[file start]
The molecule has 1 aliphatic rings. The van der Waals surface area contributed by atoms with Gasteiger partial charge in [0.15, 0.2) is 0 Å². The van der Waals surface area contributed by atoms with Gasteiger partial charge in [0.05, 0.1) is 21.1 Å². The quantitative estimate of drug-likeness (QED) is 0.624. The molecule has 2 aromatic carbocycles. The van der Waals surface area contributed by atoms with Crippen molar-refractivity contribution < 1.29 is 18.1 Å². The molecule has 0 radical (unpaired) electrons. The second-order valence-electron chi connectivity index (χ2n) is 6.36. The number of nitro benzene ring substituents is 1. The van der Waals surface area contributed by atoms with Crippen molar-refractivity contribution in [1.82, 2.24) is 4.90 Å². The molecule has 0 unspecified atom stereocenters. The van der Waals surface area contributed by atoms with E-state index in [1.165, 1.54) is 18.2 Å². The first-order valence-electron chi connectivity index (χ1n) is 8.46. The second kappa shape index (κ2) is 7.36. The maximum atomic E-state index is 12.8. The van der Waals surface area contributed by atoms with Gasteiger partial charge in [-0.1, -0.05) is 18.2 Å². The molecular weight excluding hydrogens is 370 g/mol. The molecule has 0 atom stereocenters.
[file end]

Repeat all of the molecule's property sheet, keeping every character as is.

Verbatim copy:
The molecule has 1 aliphatic rings. The van der Waals surface area contributed by atoms with Gasteiger partial charge in [0.15, 0.2) is 0 Å². The van der Waals surface area contributed by atoms with Gasteiger partial charge in [0.05, 0.1) is 21.1 Å². The quantitative estimate of drug-likeness (QED) is 0.624. The molecule has 2 aromatic carbocycles. The van der Waals surface area contributed by atoms with Crippen molar-refractivity contribution < 1.29 is 18.1 Å². The molecule has 0 radical (unpaired) electrons. The second-order valence-electron chi connectivity index (χ2n) is 6.36. The number of nitro benzene ring substituents is 1. The van der Waals surface area contributed by atoms with Crippen molar-refractivity contribution in [1.82, 2.24) is 4.90 Å². The molecule has 0 unspecified atom stereocenters. The van der Waals surface area contributed by atoms with E-state index in [1.165, 1.54) is 18.2 Å². The first-order valence-electron chi connectivity index (χ1n) is 8.46. The second kappa shape index (κ2) is 7.36. The maximum atomic E-state index is 12.8. The van der Waals surface area contributed by atoms with Gasteiger partial charge in [-0.1, -0.05) is 18.2 Å². The molecular weight excluding hydrogens is 370 g/mol. The molecule has 0 atom stereocenters.